Welcome to this week’s China Ready Now Round-Up.
Last week, Commonwealth Bank signed a deal with Ant Financial Services Group, the Alibaba affiliate which operates the Alipay platform. The deal will allow Chinese tourists and students to pay for goods and services in the stores of CBA customers using the “Albert” point-of-sale terminal. For the 28,000 Australian merchants that use these terminals, the deal is huge.
It will give them a leg-up on the competition, as Alipay users will be informed of the location of Alipay-accepting merchants via the app. Alipay says that one million of its customers travel to Australia every year, so that is a lot of new potential customers. CBA and Ant Financial are apparently also in discussions on introducing geolocation services to tell a CBA merchant when an Alipay customer has entered the store.
The deal marks the first time an Australian bank has officially collaborated with Alipay. You would assume that the other major banks will follow suit quickly. Alipay is the most popular form of mobile payment in China, accounting for over 55% of transactions by value. There are also 2 million merchants in China that accept Alipay, and Ant Financial hopes to see a similar number of overseas Alipay-accepting merchants in the future.
In another first, Australia has become the first overseas destination to have a dedicated portal on Ctrip, China’s biggest travel website. This is a great achievement by Tourism Australia and reflects the high standing that Australia has as a destination for Chinese tourists. To find out how your business can make the most of that reputation, get in touch with us for a free consultation.
We hope you enjoy this week’s Round-Up.
- Commonwealth Bank is bringing China’s Alipay to Australia: The Commonwealth Bank has signed a deal with Alipay which will make it easier for Chinese tourists to spend here and for Australians who want to do business with China’s giant ecommerce platform Alibaba.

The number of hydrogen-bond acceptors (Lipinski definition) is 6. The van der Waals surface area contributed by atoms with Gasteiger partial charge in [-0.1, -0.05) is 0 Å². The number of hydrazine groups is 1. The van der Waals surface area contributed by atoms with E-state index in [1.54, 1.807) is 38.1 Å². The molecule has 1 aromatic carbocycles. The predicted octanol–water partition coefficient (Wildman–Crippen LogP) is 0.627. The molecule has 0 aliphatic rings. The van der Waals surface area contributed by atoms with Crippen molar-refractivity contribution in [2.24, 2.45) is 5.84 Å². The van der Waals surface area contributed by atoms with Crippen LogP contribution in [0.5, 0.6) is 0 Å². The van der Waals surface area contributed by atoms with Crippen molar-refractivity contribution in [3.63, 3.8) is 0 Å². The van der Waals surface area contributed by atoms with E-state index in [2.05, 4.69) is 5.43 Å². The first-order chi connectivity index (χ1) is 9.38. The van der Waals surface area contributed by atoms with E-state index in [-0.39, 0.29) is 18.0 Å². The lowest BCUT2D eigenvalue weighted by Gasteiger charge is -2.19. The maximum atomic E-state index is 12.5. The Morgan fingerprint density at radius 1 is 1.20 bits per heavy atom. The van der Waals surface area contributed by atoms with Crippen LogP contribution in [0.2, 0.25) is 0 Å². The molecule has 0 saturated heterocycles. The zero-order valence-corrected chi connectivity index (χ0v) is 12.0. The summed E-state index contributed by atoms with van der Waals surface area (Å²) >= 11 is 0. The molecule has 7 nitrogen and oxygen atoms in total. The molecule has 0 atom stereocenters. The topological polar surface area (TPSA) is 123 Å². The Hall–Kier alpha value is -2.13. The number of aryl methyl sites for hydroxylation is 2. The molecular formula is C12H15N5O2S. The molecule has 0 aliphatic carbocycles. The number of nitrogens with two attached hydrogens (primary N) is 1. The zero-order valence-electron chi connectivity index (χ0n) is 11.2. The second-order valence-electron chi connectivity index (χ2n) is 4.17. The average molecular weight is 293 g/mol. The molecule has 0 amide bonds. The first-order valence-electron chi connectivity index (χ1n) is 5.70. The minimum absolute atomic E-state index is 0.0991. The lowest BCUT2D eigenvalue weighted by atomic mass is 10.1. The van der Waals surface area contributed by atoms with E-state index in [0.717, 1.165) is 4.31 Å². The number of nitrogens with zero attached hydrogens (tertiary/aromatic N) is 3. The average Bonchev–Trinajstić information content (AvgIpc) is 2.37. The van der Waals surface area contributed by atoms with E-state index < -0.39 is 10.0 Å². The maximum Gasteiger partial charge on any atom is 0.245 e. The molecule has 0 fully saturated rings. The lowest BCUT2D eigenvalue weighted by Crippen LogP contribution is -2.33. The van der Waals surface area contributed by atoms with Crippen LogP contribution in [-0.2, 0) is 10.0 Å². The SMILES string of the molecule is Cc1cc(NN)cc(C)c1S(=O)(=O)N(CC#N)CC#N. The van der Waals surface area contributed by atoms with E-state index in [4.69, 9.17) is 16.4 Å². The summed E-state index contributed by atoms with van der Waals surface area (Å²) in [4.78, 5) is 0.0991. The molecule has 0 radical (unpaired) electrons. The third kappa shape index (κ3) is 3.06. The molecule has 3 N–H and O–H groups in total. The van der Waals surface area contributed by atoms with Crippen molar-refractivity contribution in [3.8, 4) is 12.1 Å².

- Tourism Australia and Ctrip launch Australia Pavilion: Tourism Australia has teamed up with China’s largest online travel agency, Ctrip, to launch a new portal, australia.ctrip.com, where Chinese travellers can access comprehensive destination information, get expert travel advice and book experiences.
- Asian tourist stereotypes: Making cheap jokes about Asians is not funny, Australia: This article by Ben Groundwater was a sobering read and should be a reality check for tour operators. With the face of global tourism changing, Aussie tourism players need to come to grips with some cultural changes.
- Chinese tourists misbehaving: The sad fact is, that when a few Chinese tourists do misbehave, it receives significant media attention. A story about a pair of Chinese men who decided to urinate on a tree in Sydney’s Royal Botanic Gardens and then try to run away from police officers has been doing the rounds of Australia’s major media sources. Meanwhile, footage emerged of Chinese tourists in Cinque Terre manhandling live sea urchins.
- Russia Welcomes Growing Wave of ‘Red Tourists’ From China (paywall): Nostalgia for Communist past as well as capitalist bargain-hunting is drawing record numbers of Chinese visitors, who are taking advantage of a weak ruble, visa-free group travel, and the opportunity to retrace Communist history.
- Airbnb is finally taking China seriously: Airbnb has set up a dedicated web platform in mainland China, which will create business while exposing the company to tough domestic competition and information regulation.
- Alibaba rebrands its online travel arm to “Fliggy”: The rebrand is part of a decision to re-focus on Chinese millennials, according to Sina News, with the company confident the cartoon-style logo can attract the younger generation. The Chinese name for Fliggy is “Fei Zhu”, which means flying pig.
- Lessons from England’s Unexpected Chinese Tourist Attraction: Kidlington is a typical English village with approximately 14,000 residents that suddenly started seeing Chinese tourists flooding its streets in 2016. The town’s popularity reflects the desire by Chinese tourists to seek out “authentic” experiences.